| Abstract|| |
The reported number of patients representing post-transplant lymphoproliferative disorders (PTLD) within the colorectal region is quite limited. In this study, we sought to analyze and compare the characteristics, predictors and prognosis of colorectal localization of PTLDs arising in transplant recipients. A comprehensive search was performed through Pubmed and Google scholar to find case reports and series of colorectal localization of PTLD. Data of each individual patient from different studies were entered into a database and analyzed. Colorectal PTLD was significantly more prevalent in male patients (19.3% vs. 8.5%, respectively; P = 0.002) and represented a significantly shorter time to diagnosis than other localizations (P = 0.044). Multi-organ involvement (75% vs. 46%, respectively; P < 0.001) and disseminated disease (43% vs. 26%, respectively; P = 0.014) were more frequently observed in the colorectal PTLD. There was no survival difference between the two groups. Organ recipients representing colorectal involvement by PTLD are significantly at higher risk for metastasis, especially in their small intestine. Moreover, patients who underwent surgical intervention had low mortality, and, accordingly, we suggest using surgery to manage colorectal PTLD when it is applicable. Prospective studies with larger patient populations are needed to confirm these results.
|How to cite this article:|
Khedmat H, Amini M, Ghamar-Chehreh ME. Colorectal involvement by post-transplant lymphoproliferative disorders: A review of 81 cases. Saudi J Kidney Dis Transpl 2014;25:597-604
|How to cite this URL:|
Khedmat H, Amini M, Ghamar-Chehreh ME. Colorectal involvement by post-transplant lymphoproliferative disorders: A review of 81 cases. Saudi J Kidney Dis Transpl [serial online] 2014 [cited 2021 Oct 21];25:597-604. Available from: https://www.sjkdt.org/text.asp?2014/25/3/597/132201
| Introduction|| |
Post-transplant lymphoproliferative disorders (PTLD) represent a major challenging diagnostic and therapeutic dilemma in organ transplant patients. Several authors from all over the world have reported their experience with the PTLD, indicating a high incidence of the disease among recipients of all types of organs.  The use of highly potent immunosuppression and viral infections, most notably Epstein-Barr virus (EBV), are the major predisposing factors in the development of the PTLD. ,,
Investigators have suggested that the incidence, time interval, prognosis and presentation of PTLD vary and depend on age of patients, viral infections, immunosuppression intensity, antigen expression and the transplanted organ. ,,, The incidence of PTLD has been reported to range from 1-20% in the different populations. ,,,
PTLD encompasses a spectrum of clinical manifestations in addition to a wide range of histopathologic findings from B-cell hyperplasia to lymphoma. Lesions primarily occur in the gastrointestinal tract, central nervous system, transplanted organ and, less commonly, lymph nodes. , However, the reported number of patients representing PTLD within the colorectal region is quite limited and only a small number of cases with histologically proven PTLD arising in the colon and rectum have been previously reported. Because of the limited number of reports on the issue, data scarcity exists on various aspects of colorectal PTLD occurring in transplant recipients.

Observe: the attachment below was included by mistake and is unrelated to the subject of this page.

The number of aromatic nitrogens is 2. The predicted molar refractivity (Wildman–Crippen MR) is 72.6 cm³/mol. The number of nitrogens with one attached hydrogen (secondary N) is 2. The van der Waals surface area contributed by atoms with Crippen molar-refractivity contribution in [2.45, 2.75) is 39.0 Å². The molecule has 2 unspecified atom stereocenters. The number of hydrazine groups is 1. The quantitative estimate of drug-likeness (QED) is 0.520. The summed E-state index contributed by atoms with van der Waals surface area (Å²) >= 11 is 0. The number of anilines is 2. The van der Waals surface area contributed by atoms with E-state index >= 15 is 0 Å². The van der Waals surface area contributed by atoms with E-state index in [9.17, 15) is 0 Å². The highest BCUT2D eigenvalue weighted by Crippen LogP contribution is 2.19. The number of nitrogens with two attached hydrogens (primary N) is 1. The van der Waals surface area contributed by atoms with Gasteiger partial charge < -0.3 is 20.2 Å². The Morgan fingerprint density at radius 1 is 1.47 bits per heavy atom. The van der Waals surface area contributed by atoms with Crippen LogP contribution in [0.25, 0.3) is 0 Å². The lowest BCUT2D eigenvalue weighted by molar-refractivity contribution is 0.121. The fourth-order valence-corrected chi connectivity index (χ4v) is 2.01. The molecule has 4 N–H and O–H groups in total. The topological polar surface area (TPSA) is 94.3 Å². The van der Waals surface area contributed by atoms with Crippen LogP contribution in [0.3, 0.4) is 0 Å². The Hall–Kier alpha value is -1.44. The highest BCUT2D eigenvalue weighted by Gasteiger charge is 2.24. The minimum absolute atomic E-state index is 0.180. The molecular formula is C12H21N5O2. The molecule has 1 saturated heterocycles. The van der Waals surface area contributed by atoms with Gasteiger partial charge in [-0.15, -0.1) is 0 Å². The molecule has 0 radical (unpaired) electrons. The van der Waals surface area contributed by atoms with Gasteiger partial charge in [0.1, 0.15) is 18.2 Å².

We aim in this study to analyze the studies and reports from the medical literature and compare the characteristics, predictors and prognosis of colorectal localization of PTLDs arising in allograft recipients.
| Patients and Methods|| |
We conducted a comprehensive search for the available data by Pubmed and Google scholar for reports of lymphoproliferative disorders occurring in organ transplant patients within their colorectal region. We searched inside the full text of the articles available in the English medical literature and used keywords including "lymphoproliferative disorders + transplantation + colon," "lymphoproliferative disorders + transplantation + rectum," "lymphoproliferative disorder + transplantation + colorectal," "lymphoproliferative disorder + transplantation + sigmoid," "lymphoproliferative disorder + transplantation + caecum," "PTLD + colon," "PTLD + rectum" and "PTLD + caecum." In cases where we were not able to achieve the full text of the articles, e-mails were sent to the correspondent authors requesting the articles. Then, we only included studies in which data of each patient was presented separately and excluded the others.
Lymphoproliferative disorders occurring after transplantation within the colon and rectum were considered as our case group and other transplant patients developing PTLD in other sites were used as controls. A standard questionnaire was developed to collect data from the different published studies. Finally, data from 55 published reports ,,,,,,,,,,,,,,,,,,,,,,,,,,,,,,,,,,,,,,,,,,,,,,,,,,,,,, were included in the analysis. The time between transplantation and PTLD onset was defined as the period between the graft and the first signs of PTLD or diagnosis. If the PTLD lesion developed before the end of the first year post-transplantation, then the PTLD was considered "early onset," otherwise it was considered as "late onset" PTLD.
Overall, there were 563 recipients of allografts who developed PTLD through their treatment course; of them, 81 (14.4%) patients had colorectal localization of PTLD.
The PTLD patients' status regarding EBV infection was defined according to the results of the serological or polymerase chain reaction (PCR) assays, and it was documented in 429 (76.2%) PTLD patients, of whom 328 (76.5%) were reported positive.
At diagnosis of lymphoma, all patients were receiving immunosuppressive regimens consisting of varying combinations of azathioprine, prednisone, cyclosporine, mycophenolate mofetil and antithymocyte/lymphocyte globulin (ATG/ALG), OKT3, tacrolimus, mTOR inhibitors and alemtuzumab. Very close approach was used to manage the PTLD patients in the included reports; the first step in almost all reports was to decrease or discontinue immunosuppressive therapy, and different regimens of chemotherapy with or without surgical interventions were also used in some of patients.